However, as I pointed out in a previous post, the fine-tuning hypothesis goes far beyond the anthropic principle in its predictions. The fine-tuning hypothesis doesn’t merely predict that the physical properties of the universe are compatible with intelligent life; what it says (at least, in the version which I am defending) is that these physical properties were designed in order to enable intelligent beings to infer the existence of a Creator of the cosmos. In other words, life-friendly parameters are not good enough for fine-tuning: what it demands are parameters which are life-compatible, but also very fragile, so that even a tiny variation in these parameters would be fatal to life. That is why the fine-tuning hypothesis would predict a plateau model of inflation to hold, rather than the much simpler power-law version of inflation – assuming, of course, that the inflationary theory is true, which some cosmologists deny.

In short: Dr. Carroll’s appeals to inflation theory, in an attempt to explain away the “just-right” expansion rate of the early universe (which appears to be fine-tuned to 1 part in 10^60), backfire on him, as the only versions of inflation theory that are compatible with the Planck2013 satellite data are themselves highly fine-tuned.

4. Carroll overlooks the “fly-on-the-wall” argument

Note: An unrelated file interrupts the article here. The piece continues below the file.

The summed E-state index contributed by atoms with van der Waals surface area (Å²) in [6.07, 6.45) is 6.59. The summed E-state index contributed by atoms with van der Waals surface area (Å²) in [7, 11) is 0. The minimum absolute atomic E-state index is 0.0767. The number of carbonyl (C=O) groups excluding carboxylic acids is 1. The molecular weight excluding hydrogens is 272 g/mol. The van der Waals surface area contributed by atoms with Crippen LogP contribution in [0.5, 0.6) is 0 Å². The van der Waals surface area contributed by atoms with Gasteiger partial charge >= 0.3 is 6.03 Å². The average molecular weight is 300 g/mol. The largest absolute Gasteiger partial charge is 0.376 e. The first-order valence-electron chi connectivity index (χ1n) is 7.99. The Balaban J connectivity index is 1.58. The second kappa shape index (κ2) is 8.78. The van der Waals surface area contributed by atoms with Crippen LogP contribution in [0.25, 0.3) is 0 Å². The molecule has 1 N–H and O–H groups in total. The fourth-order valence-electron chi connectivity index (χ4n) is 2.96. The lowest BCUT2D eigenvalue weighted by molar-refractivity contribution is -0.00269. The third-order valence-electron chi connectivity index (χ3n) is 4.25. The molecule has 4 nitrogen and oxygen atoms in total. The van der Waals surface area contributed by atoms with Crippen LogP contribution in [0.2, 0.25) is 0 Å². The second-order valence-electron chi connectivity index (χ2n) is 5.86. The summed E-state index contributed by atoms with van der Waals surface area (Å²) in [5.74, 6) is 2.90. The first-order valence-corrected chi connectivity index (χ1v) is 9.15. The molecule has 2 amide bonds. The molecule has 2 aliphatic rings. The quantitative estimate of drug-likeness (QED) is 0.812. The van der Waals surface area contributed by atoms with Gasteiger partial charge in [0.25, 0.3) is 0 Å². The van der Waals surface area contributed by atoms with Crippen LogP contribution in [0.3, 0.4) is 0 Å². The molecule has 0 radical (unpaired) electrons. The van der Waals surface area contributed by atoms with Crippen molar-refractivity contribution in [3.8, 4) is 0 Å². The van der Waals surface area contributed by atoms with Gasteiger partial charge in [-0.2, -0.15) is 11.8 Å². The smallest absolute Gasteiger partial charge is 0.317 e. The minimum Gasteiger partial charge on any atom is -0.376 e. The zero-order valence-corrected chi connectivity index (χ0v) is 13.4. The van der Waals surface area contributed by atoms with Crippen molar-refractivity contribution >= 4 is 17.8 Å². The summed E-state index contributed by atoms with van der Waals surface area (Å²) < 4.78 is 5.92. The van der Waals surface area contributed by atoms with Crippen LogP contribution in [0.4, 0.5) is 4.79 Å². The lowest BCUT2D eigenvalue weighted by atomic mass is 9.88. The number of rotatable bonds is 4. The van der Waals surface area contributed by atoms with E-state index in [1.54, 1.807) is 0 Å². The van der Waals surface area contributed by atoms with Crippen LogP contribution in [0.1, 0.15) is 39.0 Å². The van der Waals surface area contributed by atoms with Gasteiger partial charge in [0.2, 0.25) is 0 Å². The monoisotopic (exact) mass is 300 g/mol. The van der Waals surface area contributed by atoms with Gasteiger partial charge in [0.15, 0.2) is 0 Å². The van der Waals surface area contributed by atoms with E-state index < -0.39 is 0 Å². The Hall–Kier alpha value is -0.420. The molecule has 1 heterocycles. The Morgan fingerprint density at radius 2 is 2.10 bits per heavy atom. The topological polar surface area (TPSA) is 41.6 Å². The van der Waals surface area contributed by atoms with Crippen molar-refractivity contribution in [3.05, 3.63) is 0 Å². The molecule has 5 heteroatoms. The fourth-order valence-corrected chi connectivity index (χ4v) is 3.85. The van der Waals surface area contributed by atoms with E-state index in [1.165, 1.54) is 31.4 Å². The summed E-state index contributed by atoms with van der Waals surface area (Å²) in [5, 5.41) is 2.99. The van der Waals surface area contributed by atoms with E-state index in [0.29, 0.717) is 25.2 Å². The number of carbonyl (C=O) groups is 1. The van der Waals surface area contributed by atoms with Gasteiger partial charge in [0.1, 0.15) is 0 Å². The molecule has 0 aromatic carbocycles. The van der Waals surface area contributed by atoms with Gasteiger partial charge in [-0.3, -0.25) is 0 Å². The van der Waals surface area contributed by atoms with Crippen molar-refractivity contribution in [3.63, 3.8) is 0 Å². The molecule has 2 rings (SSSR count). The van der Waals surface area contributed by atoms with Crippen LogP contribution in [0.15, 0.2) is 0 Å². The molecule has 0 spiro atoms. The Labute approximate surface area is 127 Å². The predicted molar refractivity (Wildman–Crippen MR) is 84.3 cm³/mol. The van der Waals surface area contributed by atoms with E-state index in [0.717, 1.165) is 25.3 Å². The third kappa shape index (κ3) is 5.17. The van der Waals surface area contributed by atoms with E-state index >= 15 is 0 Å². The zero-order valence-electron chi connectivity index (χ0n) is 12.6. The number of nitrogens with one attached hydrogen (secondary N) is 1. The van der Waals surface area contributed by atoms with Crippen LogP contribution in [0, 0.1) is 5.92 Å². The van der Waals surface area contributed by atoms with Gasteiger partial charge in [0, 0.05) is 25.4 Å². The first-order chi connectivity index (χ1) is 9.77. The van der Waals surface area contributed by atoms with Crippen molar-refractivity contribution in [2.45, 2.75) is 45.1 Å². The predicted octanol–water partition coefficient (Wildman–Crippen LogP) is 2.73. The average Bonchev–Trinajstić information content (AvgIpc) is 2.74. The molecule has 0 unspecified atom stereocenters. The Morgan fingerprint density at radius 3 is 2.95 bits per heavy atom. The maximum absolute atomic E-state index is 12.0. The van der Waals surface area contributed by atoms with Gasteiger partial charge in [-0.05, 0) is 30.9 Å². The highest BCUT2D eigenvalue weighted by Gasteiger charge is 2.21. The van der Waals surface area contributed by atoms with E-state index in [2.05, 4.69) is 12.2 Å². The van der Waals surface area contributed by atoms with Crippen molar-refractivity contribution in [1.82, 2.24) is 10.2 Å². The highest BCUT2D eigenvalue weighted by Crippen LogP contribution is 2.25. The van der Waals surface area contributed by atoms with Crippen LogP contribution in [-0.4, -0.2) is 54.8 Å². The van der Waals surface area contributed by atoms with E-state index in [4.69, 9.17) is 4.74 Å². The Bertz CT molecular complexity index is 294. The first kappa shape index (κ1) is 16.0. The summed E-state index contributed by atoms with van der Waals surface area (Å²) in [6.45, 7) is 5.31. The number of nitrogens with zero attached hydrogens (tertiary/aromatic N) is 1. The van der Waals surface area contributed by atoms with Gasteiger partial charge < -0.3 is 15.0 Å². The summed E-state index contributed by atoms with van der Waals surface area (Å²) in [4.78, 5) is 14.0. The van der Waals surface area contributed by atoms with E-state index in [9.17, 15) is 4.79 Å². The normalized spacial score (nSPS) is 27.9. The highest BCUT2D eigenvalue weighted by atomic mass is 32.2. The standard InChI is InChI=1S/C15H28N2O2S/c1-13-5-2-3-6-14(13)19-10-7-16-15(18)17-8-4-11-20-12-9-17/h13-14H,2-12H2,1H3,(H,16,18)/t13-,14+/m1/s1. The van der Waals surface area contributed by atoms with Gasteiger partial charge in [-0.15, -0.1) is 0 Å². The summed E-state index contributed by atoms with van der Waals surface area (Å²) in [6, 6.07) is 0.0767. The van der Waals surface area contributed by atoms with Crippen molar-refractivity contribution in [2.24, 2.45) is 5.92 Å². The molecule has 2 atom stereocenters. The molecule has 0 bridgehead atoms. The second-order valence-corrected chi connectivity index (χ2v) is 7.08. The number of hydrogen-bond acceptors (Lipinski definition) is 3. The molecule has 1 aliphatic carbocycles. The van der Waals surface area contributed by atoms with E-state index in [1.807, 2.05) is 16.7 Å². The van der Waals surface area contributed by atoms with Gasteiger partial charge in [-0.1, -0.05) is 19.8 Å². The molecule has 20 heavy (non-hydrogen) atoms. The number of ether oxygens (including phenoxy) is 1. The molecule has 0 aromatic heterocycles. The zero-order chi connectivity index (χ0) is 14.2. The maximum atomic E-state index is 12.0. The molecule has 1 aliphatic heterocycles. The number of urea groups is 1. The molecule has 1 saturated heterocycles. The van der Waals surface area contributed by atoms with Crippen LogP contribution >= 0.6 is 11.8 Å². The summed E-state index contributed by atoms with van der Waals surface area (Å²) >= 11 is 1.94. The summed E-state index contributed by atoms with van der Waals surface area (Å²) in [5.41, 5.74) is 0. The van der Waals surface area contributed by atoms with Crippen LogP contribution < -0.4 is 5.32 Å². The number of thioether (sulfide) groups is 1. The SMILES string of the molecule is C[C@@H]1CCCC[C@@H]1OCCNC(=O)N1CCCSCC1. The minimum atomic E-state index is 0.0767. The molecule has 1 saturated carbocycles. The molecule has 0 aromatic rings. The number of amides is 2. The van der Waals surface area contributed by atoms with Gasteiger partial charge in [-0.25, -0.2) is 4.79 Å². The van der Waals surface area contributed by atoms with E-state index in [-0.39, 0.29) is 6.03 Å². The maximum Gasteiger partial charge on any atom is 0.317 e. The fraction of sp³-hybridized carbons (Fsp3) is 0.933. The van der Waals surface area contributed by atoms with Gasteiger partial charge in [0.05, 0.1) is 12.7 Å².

In his first point, Dr. Carroll speculates that for all we know, life of some sort could exist under a variety of conditions: “Sadly, we just don’t know whether life could exist if the conditions of our universe were very different because we only see the universe that we see.”

On this point, Carroll may very well be right. But even if he is correct, it is neither here nor there, as far as the fine-tuning argument is concerned. The argument does not focus on the (unimaginably large) totality of all possible universes; instead, it is concerned only with those in our immediate neighborhood, which differ only slightly from our own: perhaps one or two parameters are altered, while the other parameters continue to be held at the values which obtain in this universe. The point is that if we confine ourselves to the possible universes within our neighborhood, it turns out that the number of changes in physical parameters which are fatal to life vastly outnumbers the changes that can be made which are compatible with life.

Or as the philosopher John Leslie put it, using his now-famous “fly-on-the-wall” analogy: